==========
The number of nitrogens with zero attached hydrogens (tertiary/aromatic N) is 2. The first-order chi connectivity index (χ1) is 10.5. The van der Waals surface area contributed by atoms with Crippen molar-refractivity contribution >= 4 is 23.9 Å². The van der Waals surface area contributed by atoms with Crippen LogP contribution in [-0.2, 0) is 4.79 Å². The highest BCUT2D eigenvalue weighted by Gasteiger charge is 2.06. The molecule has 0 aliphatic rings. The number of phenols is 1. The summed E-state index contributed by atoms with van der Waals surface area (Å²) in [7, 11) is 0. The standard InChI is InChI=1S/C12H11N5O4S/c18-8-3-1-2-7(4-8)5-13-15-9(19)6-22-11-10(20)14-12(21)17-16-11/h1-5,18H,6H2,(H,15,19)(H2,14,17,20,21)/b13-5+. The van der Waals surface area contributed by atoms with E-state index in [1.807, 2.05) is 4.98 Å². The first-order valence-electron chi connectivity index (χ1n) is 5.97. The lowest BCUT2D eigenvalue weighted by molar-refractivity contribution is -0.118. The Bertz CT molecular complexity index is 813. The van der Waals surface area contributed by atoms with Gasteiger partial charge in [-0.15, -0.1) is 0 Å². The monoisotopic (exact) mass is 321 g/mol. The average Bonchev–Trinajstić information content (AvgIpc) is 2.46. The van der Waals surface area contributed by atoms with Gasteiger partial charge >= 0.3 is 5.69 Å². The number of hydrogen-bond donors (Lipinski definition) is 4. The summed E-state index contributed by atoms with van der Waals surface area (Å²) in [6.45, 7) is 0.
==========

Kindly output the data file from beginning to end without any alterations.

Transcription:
The number of nitrogens with zero attached hydrogens (tertiary/aromatic N) is 2. The first-order chi connectivity index (χ1) is 10.5. The van der Waals surface area contributed by atoms with Crippen molar-refractivity contribution >= 4 is 23.9 Å². The van der Waals surface area contributed by atoms with Crippen LogP contribution in [-0.2, 0) is 4.79 Å². The highest BCUT2D eigenvalue weighted by Gasteiger charge is 2.06. The molecule has 0 aliphatic rings. The number of phenols is 1. The summed E-state index contributed by atoms with van der Waals surface area (Å²) in [7, 11) is 0. The standard InChI is InChI=1S/C12H11N5O4S/c18-8-3-1-2-7(4-8)5-13-15-9(19)6-22-11-10(20)14-12(21)17-16-11/h1-5,18H,6H2,(H,15,19)(H2,14,17,20,21)/b13-5+. The van der Waals surface area contributed by atoms with E-state index in [1.807, 2.05) is 4.98 Å². The first-order valence-electron chi connectivity index (χ1n) is 5.97. The lowest BCUT2D eigenvalue weighted by molar-refractivity contribution is -0.118. The Bertz CT molecular complexity index is 813. The van der Waals surface area contributed by atoms with Gasteiger partial charge in [-0.15, -0.1) is 0 Å². The monoisotopic (exact) mass is 321 g/mol. The average Bonchev–Trinajstić information content (AvgIpc) is 2.46. The van der Waals surface area contributed by atoms with Gasteiger partial charge >= 0.3 is 5.69 Å². The number of hydrogen-bond donors (Lipinski definition) is 4. The summed E-state index contributed by atoms with van der Waals surface area (Å²) in [6.45, 7) is 0.